Work/Cited is a new program series that showcases the latest scholarship supported by the rich collections of The New York Public Library with a behind-the-scenes look at how the finished product was inspired, researched, and created.
In this episode, NYPL's Ian Fowler will be joined by Dr. Sarah Lewis. Drawn from her forthcoming manuscript Caucasian War: Race and the Remaking of Vision in America (Harvard University Press, 2022) this talk will provide an overview of the book and discuss the chapter, “Mapping the Caucasus” based on research done in the NYPL’s Lionel Pincus and Princess Firyal Map Division
Race changed sight in America. It is a paradox: the use of race as a hierarchical system of regard and perception fundamentally altered the mechanics of vision itself. The fact is now so accepted, so practiced that it can now seem unremarkable, imperceptible, and difficult to identify, isolate, and observe. We see this most clearly through a moment that few discuss, let alone know—that there was a time in the nineteenth century when Americans were focused on the visual narratives coming out of this region that we know of as the Caucasus—the region from which we receive the term Caucasian for whiteness—at the end of the Caucasian War (1817-1864). The news about the faraway Caucasus created confusion as the coverage revealed that the region was nothing like the pure-white image put forth by racial science. It was a time when American society could see the fault lines of racial construction, the fictions underneath the entire structure of racial categorization and whiteness and found a shared language through which to press on. It turned the act of perception into one of construction, sight into a process of assessment and assembly, what Woodrow Wilson would term the “constructive imagination,” a form of seeing that he argued would define and emerge to legitimate and describe the racialized world.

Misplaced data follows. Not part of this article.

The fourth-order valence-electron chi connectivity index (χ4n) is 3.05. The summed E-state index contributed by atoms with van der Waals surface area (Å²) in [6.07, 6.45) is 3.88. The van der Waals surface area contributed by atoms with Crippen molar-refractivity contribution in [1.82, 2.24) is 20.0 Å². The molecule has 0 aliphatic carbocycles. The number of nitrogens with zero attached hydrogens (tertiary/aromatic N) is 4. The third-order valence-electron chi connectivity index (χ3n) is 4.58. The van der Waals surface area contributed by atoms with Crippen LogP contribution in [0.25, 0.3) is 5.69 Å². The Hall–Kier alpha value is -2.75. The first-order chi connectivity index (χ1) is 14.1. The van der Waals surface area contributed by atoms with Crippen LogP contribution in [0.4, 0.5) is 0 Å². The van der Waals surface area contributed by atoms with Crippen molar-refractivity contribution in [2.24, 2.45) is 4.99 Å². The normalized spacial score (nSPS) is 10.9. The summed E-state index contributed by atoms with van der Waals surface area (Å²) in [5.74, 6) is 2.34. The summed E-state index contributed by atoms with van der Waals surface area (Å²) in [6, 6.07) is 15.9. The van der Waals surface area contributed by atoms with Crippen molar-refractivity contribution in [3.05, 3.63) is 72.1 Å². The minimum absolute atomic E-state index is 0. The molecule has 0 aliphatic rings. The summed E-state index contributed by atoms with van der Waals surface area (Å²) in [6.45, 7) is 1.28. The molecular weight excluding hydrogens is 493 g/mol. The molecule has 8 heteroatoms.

Join us for the scoop on the newest scholarship, the research process, and the Library's resources. Each episode takes place online, with 30-45 minutes of lively conversation followed by audience Q&A.